Other costs such as stamp duty land tax, legal fees, survey costs, and moving expenses need to be considered, as well as the deposit. It’s important to budget for these to avoid any surprises.

Credit score:

Improving your credit score before applying can increase your chances of getting a favourable mortgage rate. You can do this by paying off existing debts, avoiding new credit applications, and ensuring all bills are paid on time.

Future plans:

Consider how long you plan to stay in the property and choose a mortgage that suits your plans. For instance, a fixed-rate mortgage might be best if you plan to stay for the length of the mortgage deal term, while a tracker mortgage might be suitable if you expect to move or refinance soon.


Ensure you can comfortably afford the monthly repayments, even if interest rates rise. Use our mortgage calculator to estimate your repayments based on different scenarios.

Buildings insurance:

Most mortgage lenders require you to have building insurance in place as a condition of the loan. This means that their investment is protected as it covers the cost of repairing or rebuilding your home if it is damaged by events such as fire, flooding, or subsidence.

Ready to apply for your first mortgage?

t Believe Money, we know that buying your first home is a big step, and we’re here to make the process as smooth as possible for you. Our friendly mortgage brokers are ready to help you secure the best first-time buyer mortgage tailored to your needs.

Whether you want to start your mortgage application or have questions about the mortgage completion process, we’re here to help.

Reach out to us today, and let’s get you closer to owning your dream home.

Contact Believe Money now to speak with a mortgage broker and take the first step towards owning your first home!


What is the minimum income to qualify for first-time buyers?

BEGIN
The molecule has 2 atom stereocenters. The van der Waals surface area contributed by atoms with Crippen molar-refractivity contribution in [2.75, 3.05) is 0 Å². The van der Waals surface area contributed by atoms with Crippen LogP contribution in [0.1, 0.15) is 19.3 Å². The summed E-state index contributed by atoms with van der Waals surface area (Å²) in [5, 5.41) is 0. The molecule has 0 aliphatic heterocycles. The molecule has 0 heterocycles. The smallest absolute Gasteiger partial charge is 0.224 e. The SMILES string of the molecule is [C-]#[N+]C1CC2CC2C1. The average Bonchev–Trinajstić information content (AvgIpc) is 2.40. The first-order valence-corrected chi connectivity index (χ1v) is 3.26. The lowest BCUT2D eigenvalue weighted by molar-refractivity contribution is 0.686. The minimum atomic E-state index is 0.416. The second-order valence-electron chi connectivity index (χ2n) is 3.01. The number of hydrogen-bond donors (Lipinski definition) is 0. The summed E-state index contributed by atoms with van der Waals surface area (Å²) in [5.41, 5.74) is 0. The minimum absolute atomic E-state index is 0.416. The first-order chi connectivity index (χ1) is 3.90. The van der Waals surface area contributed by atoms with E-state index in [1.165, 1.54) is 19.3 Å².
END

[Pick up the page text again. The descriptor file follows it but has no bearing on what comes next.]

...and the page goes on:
There is no specific minimum income required to qualify for a first-time buyer mortgage, but your income will influence how much you can borrow. Lenders will assess your income, outgoings, and credit history to determine your affordability.

Is it easier to get a mortgage as a first-time buyer?

First-time buyers often have access to various supportive schemes and mortgage products that can make it easier to secure a mortgage. However, the basic criteria for approval, such as meeting affordability checks and having a good credit score, still apply.

What's the difference between repayment mortgages and interest-only mortgages?

With a repayment mortgage, your monthly payments cover both the interest and the loan amount, meaning the mortgage is fully paid off by the end of the term. This helps you build equity in your home.

In contrast, an interest-only mortgage requires you to pay only the interest each month, with the balance due at the end of the term.

How It works

Step 1.

Simple, easy application

Step 2.

We search our panel of lenders to find the deal that’s right for you

Step 3.

When you confirm your chosen deal, we get your application moving

Step 4.

The money lands in your bank
account – usually within two weeks

Believe is powered by Clicktech

We want you to get your quote quickly and start your loan journey as soon as you’re ready. So we’ve developed a powerful technology platform, called Clicktech, that makes the process fast and efficient with you in control.

Following a chat with one of our friendly advisors, we link you to our simple online portal where you can enter the brief information we need. We then search our panel of over 800 lenders and deliver the most competitive quotes quickly and easily, in moments.

And once you’ve made your choice, Clicktech keeps things moving, helping you get your money in as few as ten days.

We compare loans from our panel of the UK’s top lenders to get you the best deal.